Who Was St Botolph And Why Are So Many London Churches Named After Him?

Chris Lockie
By Chris Lockie Last edited 49 months ago

Last Updated 06 April 2020

Who Was St Botolph And Why Are So Many London Churches Named After Him?
An icon of the man himself — St Botolph. © Holy Transfiguration Monastery, Brookline, MA and used by permission

St Botolph, or Botwulf of Thorney to his mates, is a man with many links to London. Don’t try to pretend you’ve never wondered what was behind St Botolph-without-Bishopsgate and various other mentions of the fellow around the city.

So who was he, what made him so saintly and why does he have a whole load of churches named after him in London?

Who was St Botolph?

Obviously not a saint to start with, but a simple chap from the east of England who lived during the 7th century. He had a brother named Adolph with whom he was sent off to France to study monkism, and though Adolph settled in the Netherlands to spread the good word of Dark Age Catholicism to the European mainland, Botolph headed back to what’s now known in most circles as Suffolk. Or possibly Lincolnshire, but Suffolk seems more likely because who really knows where Lincolnshire is?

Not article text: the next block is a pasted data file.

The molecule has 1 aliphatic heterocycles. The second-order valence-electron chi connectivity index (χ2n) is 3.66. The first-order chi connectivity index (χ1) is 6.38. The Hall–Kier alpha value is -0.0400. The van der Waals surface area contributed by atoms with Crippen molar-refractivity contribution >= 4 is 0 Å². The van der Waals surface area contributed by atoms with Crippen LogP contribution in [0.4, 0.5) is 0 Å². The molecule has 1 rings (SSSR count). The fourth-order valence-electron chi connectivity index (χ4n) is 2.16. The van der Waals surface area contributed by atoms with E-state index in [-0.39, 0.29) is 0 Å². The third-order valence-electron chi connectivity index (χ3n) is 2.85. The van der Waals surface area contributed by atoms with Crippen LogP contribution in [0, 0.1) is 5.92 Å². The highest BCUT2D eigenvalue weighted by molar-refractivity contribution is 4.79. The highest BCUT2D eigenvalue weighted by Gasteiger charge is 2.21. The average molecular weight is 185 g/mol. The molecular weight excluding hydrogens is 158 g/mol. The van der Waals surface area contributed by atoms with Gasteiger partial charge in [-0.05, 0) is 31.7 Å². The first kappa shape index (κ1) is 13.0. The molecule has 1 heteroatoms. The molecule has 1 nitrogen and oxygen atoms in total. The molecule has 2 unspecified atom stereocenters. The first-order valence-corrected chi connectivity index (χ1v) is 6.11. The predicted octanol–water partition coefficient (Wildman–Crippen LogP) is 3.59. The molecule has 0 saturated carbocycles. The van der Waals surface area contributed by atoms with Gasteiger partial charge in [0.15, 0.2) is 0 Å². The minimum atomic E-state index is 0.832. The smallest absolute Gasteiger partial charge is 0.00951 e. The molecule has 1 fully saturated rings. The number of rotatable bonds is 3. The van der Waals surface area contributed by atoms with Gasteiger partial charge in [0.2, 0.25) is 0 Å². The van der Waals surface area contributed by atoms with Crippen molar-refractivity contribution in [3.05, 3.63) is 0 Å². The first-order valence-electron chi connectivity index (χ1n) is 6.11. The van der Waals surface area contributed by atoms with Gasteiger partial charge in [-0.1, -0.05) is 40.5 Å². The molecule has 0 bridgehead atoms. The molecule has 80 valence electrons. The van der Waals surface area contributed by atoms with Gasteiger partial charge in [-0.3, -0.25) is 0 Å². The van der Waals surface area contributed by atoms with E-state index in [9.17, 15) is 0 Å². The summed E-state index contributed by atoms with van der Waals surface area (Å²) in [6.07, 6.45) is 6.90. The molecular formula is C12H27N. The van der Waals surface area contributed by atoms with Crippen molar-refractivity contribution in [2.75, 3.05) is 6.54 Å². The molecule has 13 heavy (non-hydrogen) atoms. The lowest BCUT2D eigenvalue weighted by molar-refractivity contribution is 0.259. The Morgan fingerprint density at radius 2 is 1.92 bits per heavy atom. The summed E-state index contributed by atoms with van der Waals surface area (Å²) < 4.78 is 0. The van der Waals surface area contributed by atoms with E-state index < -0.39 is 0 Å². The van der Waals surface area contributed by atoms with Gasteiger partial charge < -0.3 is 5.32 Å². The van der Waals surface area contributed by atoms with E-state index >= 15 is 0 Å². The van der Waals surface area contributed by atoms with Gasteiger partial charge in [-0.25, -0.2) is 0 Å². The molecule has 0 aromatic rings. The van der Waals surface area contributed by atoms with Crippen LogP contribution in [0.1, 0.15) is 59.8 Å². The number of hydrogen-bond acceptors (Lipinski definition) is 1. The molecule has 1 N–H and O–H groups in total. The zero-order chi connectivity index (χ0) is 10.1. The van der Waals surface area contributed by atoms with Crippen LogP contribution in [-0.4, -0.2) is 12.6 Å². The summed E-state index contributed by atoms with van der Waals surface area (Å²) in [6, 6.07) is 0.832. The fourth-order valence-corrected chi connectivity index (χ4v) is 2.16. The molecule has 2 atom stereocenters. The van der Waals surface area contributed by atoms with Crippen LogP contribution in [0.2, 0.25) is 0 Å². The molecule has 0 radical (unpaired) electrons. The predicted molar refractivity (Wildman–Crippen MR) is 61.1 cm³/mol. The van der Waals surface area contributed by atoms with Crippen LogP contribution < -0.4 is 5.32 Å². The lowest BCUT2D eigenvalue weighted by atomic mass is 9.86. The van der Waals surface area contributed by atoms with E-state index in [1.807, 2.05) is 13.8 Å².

The site of St Botolph's original monastery in Iken, Suffolk. Photo by Amanda Slater under Creative Commons license.

Back in England he was granted land by King Anna, a member of the Wuffingas family who ruled large parts of the east. Botolph subsequently founded a monastery at a place called Icanho, believed to be present-day Iken, a small settlement near the sea where an archaeologist named Stanley West in 1977 found a large stone Saxon cross in the wall of the local church, carved with the heads of dogs and wolves, emblems of St Botolph.

Simply setting up a monastery isn’t enough to become a saint of course, or we’d all be at it.

How did St Botolph end up a saint?